3. A healthy individual will typically fart between 12 – 25 times every day. However, it is common to pass gas more often, depending on the diet.
  4. Love beans, but hate the flatulence? Soak them in water overnight before eating. This reduces the chances of having flatulence.
  5. According to a group of sociologists’ results from interviewing college students, heterosexual women are more likely to worry that people will find their farting “disgusting.” However, heterosexual men are more likely to think their farts are funny.
  6. People tend to pass more gas when asleep than they do when they’re awake.
  7. Only 1 percent of the gases in farts actually smell bad. This is because, oftentimes, the gas itself smells foul (including hydrogen sulfide, a common gas found in flatulence).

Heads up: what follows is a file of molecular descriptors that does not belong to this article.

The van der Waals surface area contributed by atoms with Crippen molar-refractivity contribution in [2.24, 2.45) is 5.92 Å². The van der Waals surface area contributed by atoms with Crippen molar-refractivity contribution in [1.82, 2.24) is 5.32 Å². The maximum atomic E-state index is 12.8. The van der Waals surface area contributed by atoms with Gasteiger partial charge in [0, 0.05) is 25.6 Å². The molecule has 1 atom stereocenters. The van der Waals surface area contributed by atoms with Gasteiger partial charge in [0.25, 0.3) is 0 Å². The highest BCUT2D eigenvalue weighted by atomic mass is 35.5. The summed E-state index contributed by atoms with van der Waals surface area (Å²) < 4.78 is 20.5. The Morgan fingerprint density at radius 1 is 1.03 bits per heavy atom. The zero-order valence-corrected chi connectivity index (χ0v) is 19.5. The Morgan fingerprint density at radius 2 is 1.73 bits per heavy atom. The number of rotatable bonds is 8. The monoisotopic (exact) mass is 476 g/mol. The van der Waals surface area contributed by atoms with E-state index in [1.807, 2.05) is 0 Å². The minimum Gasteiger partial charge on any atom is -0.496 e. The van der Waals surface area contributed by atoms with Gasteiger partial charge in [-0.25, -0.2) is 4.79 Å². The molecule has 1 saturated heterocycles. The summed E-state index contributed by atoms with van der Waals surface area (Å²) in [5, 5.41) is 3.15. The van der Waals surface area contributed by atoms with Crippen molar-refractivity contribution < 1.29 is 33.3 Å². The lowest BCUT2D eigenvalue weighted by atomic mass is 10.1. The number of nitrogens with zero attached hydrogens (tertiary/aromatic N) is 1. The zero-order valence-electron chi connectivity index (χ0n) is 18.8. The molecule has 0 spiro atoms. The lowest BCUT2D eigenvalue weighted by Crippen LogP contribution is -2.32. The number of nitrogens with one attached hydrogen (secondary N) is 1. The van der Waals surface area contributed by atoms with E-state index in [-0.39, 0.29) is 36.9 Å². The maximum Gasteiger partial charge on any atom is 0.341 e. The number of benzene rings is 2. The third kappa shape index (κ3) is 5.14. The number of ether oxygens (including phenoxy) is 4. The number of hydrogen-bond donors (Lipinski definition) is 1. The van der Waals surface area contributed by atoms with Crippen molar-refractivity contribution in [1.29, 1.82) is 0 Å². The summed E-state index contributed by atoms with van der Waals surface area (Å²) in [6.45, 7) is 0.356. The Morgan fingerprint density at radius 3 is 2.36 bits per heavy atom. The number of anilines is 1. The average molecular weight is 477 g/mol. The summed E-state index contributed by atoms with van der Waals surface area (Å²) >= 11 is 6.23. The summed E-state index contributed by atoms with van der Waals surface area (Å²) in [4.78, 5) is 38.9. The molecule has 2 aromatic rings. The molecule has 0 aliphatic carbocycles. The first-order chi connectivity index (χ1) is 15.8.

Got Belly Fat? You Need More Of This Vitamin


Vitamin D seems to be the “it” vitamin right now. And for good reason. This vitamin is made when sunlight makes contact with our skin. And this does wonders for the human body.

However, there’s one specific use that seems more pertinent now than ever before. And that’s that a vitamin D deficiency may be a significant reason for humans accumulating large amounts of belly fat.

Through previous studies, links have become clear between vitamin D deficiency and and obesity. Now, a team of researchers has been delving deeper to understand this correlation.

Through previous studies, links have been made between vitamin D deficiency and and obesity. Now, a team of researchers has been delving deeper to understand this correlation.

Their goal? To understand how certain types of fat and their locations on the body play a role with vitamin D deficiency.

During analysis, the research team made the choice to focus on belly fat under the skin, fat around the organs, and fat in the liver. They also made adjustments for factors like ethnicity, alcohol intake, smoking, chronic disease, etc.